Obadiah Place, Amber Valley: Commemorating African American Settlement in Alberta

Willis and Jeanie Bowen at Amber Valley, courtesy of the Black Settlers of Alberta and Saskatchewan Historical Society.

Willis and Jeanie Bowen at Amber Valley, courtesy of the Black Settlers of Alberta and Saskatchewan Historical Society.

In January of 2017 the Government of Alberta officially proclaimed February as Black History Month, recognizing the contributions people of African and Caribbean descent have made to the province. This year marks the 20th anniversary of Black History Month in Canada, a time to celebrate the history and achievements of black Canadians within Canada.

In the spirit of that announcement, RETROactive would like to feature one of Alberta’s historic places, which commemorates African American settlement. The Obadiah Place at Amber Valley was designated as a Provincial Historic Resource in 1990. The following information is adapted from the Alberta Register of Historic Places.

In 1911, a party of black Americans made their way from Oklahoma to seek a new life on lands north of Edmonton. Recent statehood for Oklahoma had brought with it restrictive ‘Jim Crow’ laws and many black Americans decided to seek their destiny elsewhere. Amid concerns expressed by the Edmonton Bulletin and the Edmonton Board of Trade about a mass influx of black settlers to western Canada, these families filed for homesteads on lands east of Athabasca Landing, near a locality soon to be known as Pine Creek, renamed Amber Valley in 1931. The settlement would eventually number some 300 people. Here, they farmed and, over the years, developed a strong sense of community. They became active in the social life of the district, particularly in sports, with the Amber Valley baseball team gaining province-wide recognition.

Baseball team, Amber Valley, Alberta ca. 1930. Courtesy of Glenbow Archives NA-704-6.

Baseball team, Amber Valley, Alberta ca. 1930. Courtesy of Glenbow Archives NA-704-6.

One of the early settlers to the district was Willis Reese Bowen. He was born in Butler County, Alabama in 1875, and was married to Jeanie Thigpen, the daughter of a Cherokee chief, in 1893. The couple soon moved to Texas, where Willis worked as a cowboy and from there to the Oklahoma Territory. Shortly after the institution of statehood in 1907, the family determined to seek a new life in Canada. Willis, Jeanie and their seven children first came to Saskatoon, and then moved with several other families to Vancouver in 1910. Three years later, Willis filed for a homestead on SW23 TP66 R20 W4. This was at the center of what would be the Amber Valley community, with the post office and later, a telephone located there. Here, the Bowens began to farm and raise 14 children. Willis would remain on the farm until 1970 when, at age 95, he retired to a nursing home in Athabasca. He would live to see his 100th birthday before passing away in 1975.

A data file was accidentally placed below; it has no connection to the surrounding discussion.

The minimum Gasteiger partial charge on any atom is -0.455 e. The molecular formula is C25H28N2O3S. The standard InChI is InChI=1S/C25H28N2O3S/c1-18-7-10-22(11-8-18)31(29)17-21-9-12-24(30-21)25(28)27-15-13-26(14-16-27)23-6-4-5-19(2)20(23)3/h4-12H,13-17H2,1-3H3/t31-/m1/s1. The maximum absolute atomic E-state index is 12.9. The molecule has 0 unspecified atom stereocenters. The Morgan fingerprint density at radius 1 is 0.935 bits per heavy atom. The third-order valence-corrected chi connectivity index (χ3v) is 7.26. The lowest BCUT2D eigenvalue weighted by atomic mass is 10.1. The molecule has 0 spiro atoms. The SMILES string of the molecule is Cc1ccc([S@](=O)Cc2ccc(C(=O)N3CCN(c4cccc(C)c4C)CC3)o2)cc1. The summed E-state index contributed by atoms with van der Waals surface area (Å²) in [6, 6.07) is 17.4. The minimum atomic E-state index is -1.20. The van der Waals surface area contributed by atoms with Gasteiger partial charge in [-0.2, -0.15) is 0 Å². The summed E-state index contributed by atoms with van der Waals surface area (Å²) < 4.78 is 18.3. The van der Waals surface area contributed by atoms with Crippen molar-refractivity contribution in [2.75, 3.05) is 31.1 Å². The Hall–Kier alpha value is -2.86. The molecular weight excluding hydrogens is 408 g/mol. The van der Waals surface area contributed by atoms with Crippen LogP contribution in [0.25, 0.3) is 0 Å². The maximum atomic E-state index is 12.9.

Historic aerial view of Bowen Farm at Amber Valley with Obadiah Place at far left. Source Unknown, Courtesy of the Historic Resources Management Branch, Alberta Culture and Tourism.

Historic aerial view of Bowen Farm at Amber Valley with Obadiah Place at far left. Source Unknown, Courtesy of the Historic Resources Management Branch, Alberta Culture and Tourism.

The Bowens’ seventh child was named Obadiah. He was born in Lincoln County, Oklahoma in 1907 and moved with his parents to Amber Valley. In 1936, Obadiah married Eva May Mapp, also of Amber Valley, in the Anglican Church in Athabasca. The couple went on to farm on the original Bowen homestead, as well as their own land, and raise six children. Obadiah became a recognized community leader and served as a pastor in the community’s interdenominational church. Built in 1953, on land donated by Obadiah, the church still stands one half mile from the Bowen house.

To accommodate his family, Obadiah had replaced his father’s log cabin in 1938 with a larger house, built under the direction of the community carpenter, Howard Hamilton. Though he would retire with the death of Eva in 1972, Obadiah would remain in this dwelling until moving to the Athabasca Parkland Lodge in 1996. The historical significance of this structure lies in its association with the Amber Valley settlement and two of its leading citizens. Though not an original homestead dwelling, this house is the oldest surviving structure in the community. Due to its size, it was frequently used for social gatherings.

Restored Obadiah Place, courtesy of the Historic Resources Management Branch, Alberta Culture and Tourism.

Restored Obadiah Place, courtesy of the Historic Resources Management Branch, Alberta Culture and Tourism.

Obadiah Place, registered in the Alberta Register of Historic Places, is a historically significant place due to its association with the African American settlement of the Amber Valley area of the County of Athabasca, and two of the community’s leading citizens Willis Reese Bowen and his son Obadiah. Obadiah Place is a vernacular wood, one and one-half storey, “square house” with four farm outbuildings and a phone booth located on a parcel of land on the Obadiah Bowen farm.

Information reproduced from Alberta Register of Historic Places: https://hermis.alberta.ca/ARHP/Details.aspx?DeptID=1&ObjectID=4665-0530

For previous RETROactive posts about Alberta’s Black heritage see Allan Rowe’s piece on African American Immigration to Alberta: https://albertashistoricplaces.wordpress.com/2015/02/12/african-american-immigration-to-alberta

and Ron Kelland’s piece “Naming and Renaming: The Place Names of John Ware”: https://albertashistoricplaces.wordpress.com/2016/02/17/naming-and-renaming-the-place-names-of-john-ware/

Written By: Peter Melnycky, Historian

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